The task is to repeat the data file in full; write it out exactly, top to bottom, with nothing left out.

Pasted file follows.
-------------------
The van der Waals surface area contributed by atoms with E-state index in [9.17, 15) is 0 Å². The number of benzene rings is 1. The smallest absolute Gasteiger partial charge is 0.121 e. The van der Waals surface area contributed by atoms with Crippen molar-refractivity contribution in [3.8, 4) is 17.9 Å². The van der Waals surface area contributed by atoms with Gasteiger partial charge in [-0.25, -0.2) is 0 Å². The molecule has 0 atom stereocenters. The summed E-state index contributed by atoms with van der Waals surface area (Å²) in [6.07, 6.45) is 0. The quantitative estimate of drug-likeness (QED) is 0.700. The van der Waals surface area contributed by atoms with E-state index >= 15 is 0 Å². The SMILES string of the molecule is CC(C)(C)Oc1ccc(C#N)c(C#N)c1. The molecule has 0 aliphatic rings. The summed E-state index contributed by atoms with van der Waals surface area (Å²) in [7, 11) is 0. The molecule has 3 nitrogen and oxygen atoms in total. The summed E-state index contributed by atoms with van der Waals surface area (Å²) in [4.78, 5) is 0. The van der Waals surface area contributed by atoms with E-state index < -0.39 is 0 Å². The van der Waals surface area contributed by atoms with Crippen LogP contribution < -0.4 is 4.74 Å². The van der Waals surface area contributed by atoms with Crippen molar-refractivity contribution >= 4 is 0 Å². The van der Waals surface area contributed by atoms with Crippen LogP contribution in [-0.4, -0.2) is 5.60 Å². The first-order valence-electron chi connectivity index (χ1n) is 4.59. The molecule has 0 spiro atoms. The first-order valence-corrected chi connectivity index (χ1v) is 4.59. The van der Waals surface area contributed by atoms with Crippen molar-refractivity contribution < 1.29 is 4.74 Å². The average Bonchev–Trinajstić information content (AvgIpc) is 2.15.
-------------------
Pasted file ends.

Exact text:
The van der Waals surface area contributed by atoms with E-state index in [9.17, 15) is 0 Å². The number of benzene rings is 1. The smallest absolute Gasteiger partial charge is 0.121 e. The van der Waals surface area contributed by atoms with Crippen molar-refractivity contribution in [3.8, 4) is 17.9 Å². The van der Waals surface area contributed by atoms with Gasteiger partial charge in [-0.25, -0.2) is 0 Å². The molecule has 0 atom stereocenters. The summed E-state index contributed by atoms with van der Waals surface area (Å²) in [6.07, 6.45) is 0. The quantitative estimate of drug-likeness (QED) is 0.700. The van der Waals surface area contributed by atoms with E-state index >= 15 is 0 Å². The SMILES string of the molecule is CC(C)(C)Oc1ccc(C#N)c(C#N)c1. The molecule has 0 aliphatic rings. The summed E-state index contributed by atoms with van der Waals surface area (Å²) in [7, 11) is 0. The molecule has 3 nitrogen and oxygen atoms in total. The summed E-state index contributed by atoms with van der Waals surface area (Å²) in [4.78, 5) is 0. The van der Waals surface area contributed by atoms with E-state index < -0.39 is 0 Å². The van der Waals surface area contributed by atoms with Crippen LogP contribution < -0.4 is 4.74 Å². The van der Waals surface area contributed by atoms with Crippen molar-refractivity contribution >= 4 is 0 Å². The van der Waals surface area contributed by atoms with Crippen LogP contribution in [-0.4, -0.2) is 5.60 Å². The first-order valence-electron chi connectivity index (χ1n) is 4.59. The molecule has 0 spiro atoms. The first-order valence-corrected chi connectivity index (χ1v) is 4.59. The van der Waals surface area contributed by atoms with Crippen molar-refractivity contribution < 1.29 is 4.74 Å². The average Bonchev–Trinajstić information content (AvgIpc) is 2.15.